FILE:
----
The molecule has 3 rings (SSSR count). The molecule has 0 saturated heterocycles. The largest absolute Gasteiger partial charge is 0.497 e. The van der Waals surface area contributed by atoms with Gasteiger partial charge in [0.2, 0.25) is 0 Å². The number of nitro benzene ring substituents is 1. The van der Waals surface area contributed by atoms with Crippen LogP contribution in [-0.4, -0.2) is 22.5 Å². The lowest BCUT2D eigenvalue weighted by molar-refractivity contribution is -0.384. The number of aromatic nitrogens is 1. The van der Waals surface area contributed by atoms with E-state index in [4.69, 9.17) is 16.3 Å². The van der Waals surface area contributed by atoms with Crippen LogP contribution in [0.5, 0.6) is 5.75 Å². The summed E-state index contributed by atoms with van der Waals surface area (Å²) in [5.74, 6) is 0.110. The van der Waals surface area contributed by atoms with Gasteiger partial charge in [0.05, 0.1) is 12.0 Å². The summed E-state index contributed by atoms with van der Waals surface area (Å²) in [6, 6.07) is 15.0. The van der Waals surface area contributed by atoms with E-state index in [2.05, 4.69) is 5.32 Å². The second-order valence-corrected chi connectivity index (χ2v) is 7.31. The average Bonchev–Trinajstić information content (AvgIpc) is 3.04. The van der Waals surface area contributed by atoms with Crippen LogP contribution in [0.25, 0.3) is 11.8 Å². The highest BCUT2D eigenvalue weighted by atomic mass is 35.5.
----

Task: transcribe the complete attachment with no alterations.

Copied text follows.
The molecule has 3 rings (SSSR count). The molecule has 0 saturated heterocycles. The largest absolute Gasteiger partial charge is 0.497 e. The van der Waals surface area contributed by atoms with Gasteiger partial charge in [0.2, 0.25) is 0 Å². The number of nitro benzene ring substituents is 1. The van der Waals surface area contributed by atoms with Crippen LogP contribution in [-0.4, -0.2) is 22.5 Å². The lowest BCUT2D eigenvalue weighted by molar-refractivity contribution is -0.384. The number of aromatic nitrogens is 1. The van der Waals surface area contributed by atoms with E-state index in [4.69, 9.17) is 16.3 Å². The van der Waals surface area contributed by atoms with Crippen LogP contribution in [0.5, 0.6) is 5.75 Å². The summed E-state index contributed by atoms with van der Waals surface area (Å²) in [5.74, 6) is 0.110. The van der Waals surface area contributed by atoms with Gasteiger partial charge in [0.05, 0.1) is 12.0 Å². The summed E-state index contributed by atoms with van der Waals surface area (Å²) in [6, 6.07) is 15.0. The van der Waals surface area contributed by atoms with E-state index in [2.05, 4.69) is 5.32 Å². The second-order valence-corrected chi connectivity index (χ2v) is 7.31. The average Bonchev–Trinajstić information content (AvgIpc) is 3.04. The van der Waals surface area contributed by atoms with Crippen LogP contribution in [0.25, 0.3) is 11.8 Å². The highest BCUT2D eigenvalue weighted by atomic mass is 35.5.